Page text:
A pesticide may be defined as any substance or mixture of substances intended for preventing, destroying, repelling, or mitigating any pest.
Pesticide exposures include (1) accidental and/or suicidal poisonings; (2) occupational exposure (manufacturing, mixing/loading, application, harvesting, and handling of crops); (3) bystander exposure to off-target drift from spraying operations; and (4) the general public who consume food items containing pesticide residues.
Chemical insecticides in use today poison the nervous systems of the target organisms.
An herbicide is any compound that is capable of either killing or severely injuring plants.
A fungicide is any chemical capable of preventing growth and reproduction of fungi.
Pesticides can be defined as any substance or mixture of substances intended for preventing, destroying, repelling, or mitigating pests. Pests can be insects, rodents, weeds, and a host of other unwanted organisms. Pesticides may be more specifically identified as insecticides (insects), herbicides (weeds), fungicides (fungi and molds), rodenticides (rodents), acaricides (mites), molluscides (snails and other mollusks), miticides (mites), larvicides (larvae), and pediculocides (lice). In addition, for regulatory purposes, plant growth regulators, repellants, and attractants (pheromones) often also fall in this broad classification of chemicals.
ECONOMICS AND PUBLIC HEALTH
The use of pesticides must consider the balance of the benefits versus the possible risks of injury to human health or degradation of environmental quality. Pesticides play a major role in the control of vector-borne diseases, which represent a major threat to the health of large human populations. When introduced in 1942, DDT appeared to hold immense promise of benefit to agriculture and public health by controlling vector-borne diseases. However, because of its bioaccumulation in the environment and its detrimental effects on bird reproduction, DDT was eventually banned in most countries by the mid-1970s. When DDT was banned in 1996 in South Africa, less than 10 000 cases of malaria were registered in that country. By 2000, the number of malaria cases had increased to 62 000, but with the reintroduction of DDT at the end of that year, cases were down to 12 500.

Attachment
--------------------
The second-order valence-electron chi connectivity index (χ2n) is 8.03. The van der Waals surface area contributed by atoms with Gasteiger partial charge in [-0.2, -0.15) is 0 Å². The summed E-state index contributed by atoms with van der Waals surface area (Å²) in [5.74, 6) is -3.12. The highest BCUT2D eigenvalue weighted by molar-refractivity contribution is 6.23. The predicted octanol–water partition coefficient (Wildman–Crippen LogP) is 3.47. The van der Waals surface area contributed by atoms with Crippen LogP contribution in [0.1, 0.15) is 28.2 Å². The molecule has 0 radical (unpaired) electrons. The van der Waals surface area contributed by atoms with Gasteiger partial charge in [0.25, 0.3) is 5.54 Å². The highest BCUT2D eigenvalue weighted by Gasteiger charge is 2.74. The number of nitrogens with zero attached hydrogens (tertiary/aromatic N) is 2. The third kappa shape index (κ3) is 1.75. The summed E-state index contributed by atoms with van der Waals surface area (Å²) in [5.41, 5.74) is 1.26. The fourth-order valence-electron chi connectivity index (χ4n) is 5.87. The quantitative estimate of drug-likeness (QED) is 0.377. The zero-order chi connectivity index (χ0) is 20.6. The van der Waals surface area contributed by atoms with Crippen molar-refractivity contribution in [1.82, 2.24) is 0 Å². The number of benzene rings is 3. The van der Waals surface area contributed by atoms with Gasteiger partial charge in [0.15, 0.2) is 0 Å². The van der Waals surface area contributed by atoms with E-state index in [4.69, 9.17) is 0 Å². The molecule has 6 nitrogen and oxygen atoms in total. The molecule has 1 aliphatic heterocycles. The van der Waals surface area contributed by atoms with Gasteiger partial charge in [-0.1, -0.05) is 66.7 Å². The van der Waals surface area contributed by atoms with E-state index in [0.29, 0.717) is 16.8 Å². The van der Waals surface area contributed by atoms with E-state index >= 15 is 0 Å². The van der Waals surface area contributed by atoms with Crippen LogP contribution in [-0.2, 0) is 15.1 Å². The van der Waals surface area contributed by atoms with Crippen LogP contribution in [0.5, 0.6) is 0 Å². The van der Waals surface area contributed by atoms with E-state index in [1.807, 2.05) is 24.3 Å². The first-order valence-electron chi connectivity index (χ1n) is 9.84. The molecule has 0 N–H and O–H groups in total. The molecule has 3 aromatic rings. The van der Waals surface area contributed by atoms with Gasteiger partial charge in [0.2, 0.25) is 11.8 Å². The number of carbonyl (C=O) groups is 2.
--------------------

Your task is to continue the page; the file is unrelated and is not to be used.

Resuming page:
Excessive loss of food crops to insects or other pests contributes to economic loss and possible starvation. In developed countries, pesticides allow production of abundant, inexpensive, and attractive fruits and vegetables, as well as grains. Along with insecticides, herbicides and fungicides play a major role in this endeavor.
In the past 20 years, use of pesticides (as amount of active ingredient) has plateaued due to the utilization of more efficacious compounds, which require less active ingredient. Pesticides are often, if not always, used as multiagent formulations, in which the active ingredient is present together with other ingredients to allow mixing, dilution, application, and stability. These other ingredients are lumped under the term “inert” or “other.” Though they do not have pesticidal action, such inert ingredients may not always ...